Francesco CILEA (1866 – 1950)
Annunziata Vestri (mezzo) – Rosa Mamai; Dmitry Golovnin (tenor) – Federico; Mariangela Sicilia (soprano) – Vivetta; Stefano Antonucci (baritone) – Baldassare; Valeriu Caradja (baritone) – Metifio; Christian Saitta (bass) – Marco; Riccardo Angelo Strano (counter-tenor) – L’Innocente;
FORM – Orchestra Filarmonica Marchigiana; Coro Lirico Marchigiano V. Bellini/Francesco Cilluffo
rec. Teatro G. B. Pergolesi, Jesi, Italy, September 2013
No texts but synopsis enclosed
DYNAMIC CDS7688/1-2 [62:20 + 37:58]
L’Arlesiana predates Cilea’s better-known Adriana Lecouvreur by five years, being premiered on 27 November 1897 with a very young Enrico Caruso as Federico. Caruso also sang the tenor lead in Adriana. Today it is the latter that more or less belongs to the standard repertoire but L’Arlesiana is occasionally revived. There was a complete recording on Cetra, issued in 1955, with Ferruccio Tagliavini, Pia Tassinari and Paolo Silveri in the central roles, but to my knowledge nothing else apart from a version dating from 2014 on CPO (review). After sixty years it is high time for new attempts.
This live recording from Jesi is also available on DVD and Blu-ray, enthusiastically received by my colleagues Robert J Farr and Michael Cookson, respectively. The latter even awarded it Recording of the Month. With no libretto available it isn’t too easy to follow the proceedings on this sound-only issue and for that reason I suppose the DVD or Blu-ray alternatives are preferable with subtitles in six languages. However the production seems to be a bit odd and those who have tired of ‘clever’ direction may be satisfied with this issue for the musical part of the work. For more background information I refer readers to those other MusicWeb International reviews.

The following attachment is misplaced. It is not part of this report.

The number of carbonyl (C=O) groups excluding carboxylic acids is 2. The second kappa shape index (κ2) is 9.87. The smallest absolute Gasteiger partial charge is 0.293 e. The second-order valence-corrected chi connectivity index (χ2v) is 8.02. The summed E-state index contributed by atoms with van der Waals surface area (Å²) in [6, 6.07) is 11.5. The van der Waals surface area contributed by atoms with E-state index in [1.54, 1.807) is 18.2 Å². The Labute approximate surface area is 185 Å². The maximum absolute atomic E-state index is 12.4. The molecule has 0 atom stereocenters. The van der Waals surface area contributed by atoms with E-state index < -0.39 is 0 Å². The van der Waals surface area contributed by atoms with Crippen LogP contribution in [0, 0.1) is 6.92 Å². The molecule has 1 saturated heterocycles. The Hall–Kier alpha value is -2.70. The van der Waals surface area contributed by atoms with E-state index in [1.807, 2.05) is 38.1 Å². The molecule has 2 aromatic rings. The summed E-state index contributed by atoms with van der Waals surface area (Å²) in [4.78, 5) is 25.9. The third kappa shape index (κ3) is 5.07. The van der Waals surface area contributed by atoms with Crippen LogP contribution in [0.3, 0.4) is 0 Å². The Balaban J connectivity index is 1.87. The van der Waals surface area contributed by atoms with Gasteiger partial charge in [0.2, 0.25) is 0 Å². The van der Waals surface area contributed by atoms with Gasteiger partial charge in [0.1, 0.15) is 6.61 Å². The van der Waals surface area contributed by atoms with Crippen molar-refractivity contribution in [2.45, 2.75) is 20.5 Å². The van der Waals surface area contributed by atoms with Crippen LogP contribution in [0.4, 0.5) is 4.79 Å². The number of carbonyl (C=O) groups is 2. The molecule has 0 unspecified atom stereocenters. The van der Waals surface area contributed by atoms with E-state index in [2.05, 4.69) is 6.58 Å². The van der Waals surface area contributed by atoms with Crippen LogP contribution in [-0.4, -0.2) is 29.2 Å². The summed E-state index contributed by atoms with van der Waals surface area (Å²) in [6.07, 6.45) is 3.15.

Dynamic are very successful with their sound recordings of live operas and this issue is no exception. The fly in the ointment is as usual stage noises and audience sounds but they are no worse than what you have to endure at a performance in the opera house. The balance between singers and orchestra can also be a problem. Neither of my colleagues have remarked on the tenor’s distant sound in his set-pieces. To my ears his voice is rather small-scale or he is placed too far from the microphones. Turning up the volume I was able to appreciate his singing of the one well-known aria, Federico’s lament È la solita storia del pastore in act II (CD 1 tr. 13), music that also appears again in the last scene of the opera. That said, this is not a one-number opera. There is a lot of music that is on the same level as the better-known Adriana music, Rosa’s monologue in act III, Esser madre è un inferno (CD 2 tr. 5), being one example, touchingly sung moreover. There is also a previously unpublished aria for Federico, Una mattina m’apriron nella stanza in act III (CD 2 tr. 3), which was found some years ago by tenor Giuseppe Filianoti among Cilea’s papers in the Museo Francesco Cilea. It had been cut after the first performance and was then forgotten. It was then orchestrated and first heard in concert in 2012 and also included in the performances of the opera at Wexford the same year. The production recorded here is a spin-off from the Wexford production.
The playing and singing of the orchestra and chorus is fully worthy of the occasion and the soloists, though hardly in the premier league, do a good job. Annunziata Vestri as Rosa Mamai is a good lirico-spinto.
Readers with an interest in the byways of verismo have a fine opportunity here to expand their collections and whether one should invest in the CD, DVD or Blu-ray alternative is down to one’s preferences. Read those other reviews and make your decision based on that.
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